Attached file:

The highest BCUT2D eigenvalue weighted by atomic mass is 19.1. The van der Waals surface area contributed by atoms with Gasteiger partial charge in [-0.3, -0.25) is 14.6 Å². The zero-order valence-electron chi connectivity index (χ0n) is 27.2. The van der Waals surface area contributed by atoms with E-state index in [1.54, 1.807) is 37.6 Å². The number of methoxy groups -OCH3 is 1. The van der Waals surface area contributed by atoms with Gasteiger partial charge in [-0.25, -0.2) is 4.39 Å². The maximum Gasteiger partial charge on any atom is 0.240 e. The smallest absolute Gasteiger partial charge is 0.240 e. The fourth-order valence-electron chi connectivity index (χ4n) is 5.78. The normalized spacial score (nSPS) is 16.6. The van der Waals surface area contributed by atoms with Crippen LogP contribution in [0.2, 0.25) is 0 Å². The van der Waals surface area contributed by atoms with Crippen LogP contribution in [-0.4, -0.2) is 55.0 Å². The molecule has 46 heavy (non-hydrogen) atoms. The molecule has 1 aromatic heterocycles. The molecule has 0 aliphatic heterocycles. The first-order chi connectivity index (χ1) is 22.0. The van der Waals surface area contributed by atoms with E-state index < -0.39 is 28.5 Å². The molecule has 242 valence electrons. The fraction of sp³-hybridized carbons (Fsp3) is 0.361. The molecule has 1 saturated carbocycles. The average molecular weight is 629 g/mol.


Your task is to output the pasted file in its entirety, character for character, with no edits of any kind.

The highest BCUT2D eigenvalue weighted by atomic mass is 19.1. The van der Waals surface area contributed by atoms with Gasteiger partial charge in [-0.3, -0.25) is 14.6 Å². The zero-order valence-electron chi connectivity index (χ0n) is 27.2. The van der Waals surface area contributed by atoms with E-state index in [1.54, 1.807) is 37.6 Å². The number of methoxy groups -OCH3 is 1. The van der Waals surface area contributed by atoms with Gasteiger partial charge in [-0.25, -0.2) is 4.39 Å². The maximum Gasteiger partial charge on any atom is 0.240 e. The smallest absolute Gasteiger partial charge is 0.240 e. The fourth-order valence-electron chi connectivity index (χ4n) is 5.78. The normalized spacial score (nSPS) is 16.6. The van der Waals surface area contributed by atoms with Crippen LogP contribution in [0.2, 0.25) is 0 Å². The van der Waals surface area contributed by atoms with Crippen LogP contribution in [-0.4, -0.2) is 55.0 Å². The molecule has 46 heavy (non-hydrogen) atoms. The molecule has 1 aromatic heterocycles. The molecule has 0 aliphatic heterocycles. The first-order chi connectivity index (χ1) is 22.0. The van der Waals surface area contributed by atoms with E-state index < -0.39 is 28.5 Å². The molecule has 242 valence electrons. The fraction of sp³-hybridized carbons (Fsp3) is 0.361. The molecule has 1 saturated carbocycles. The average molecular weight is 629 g/mol.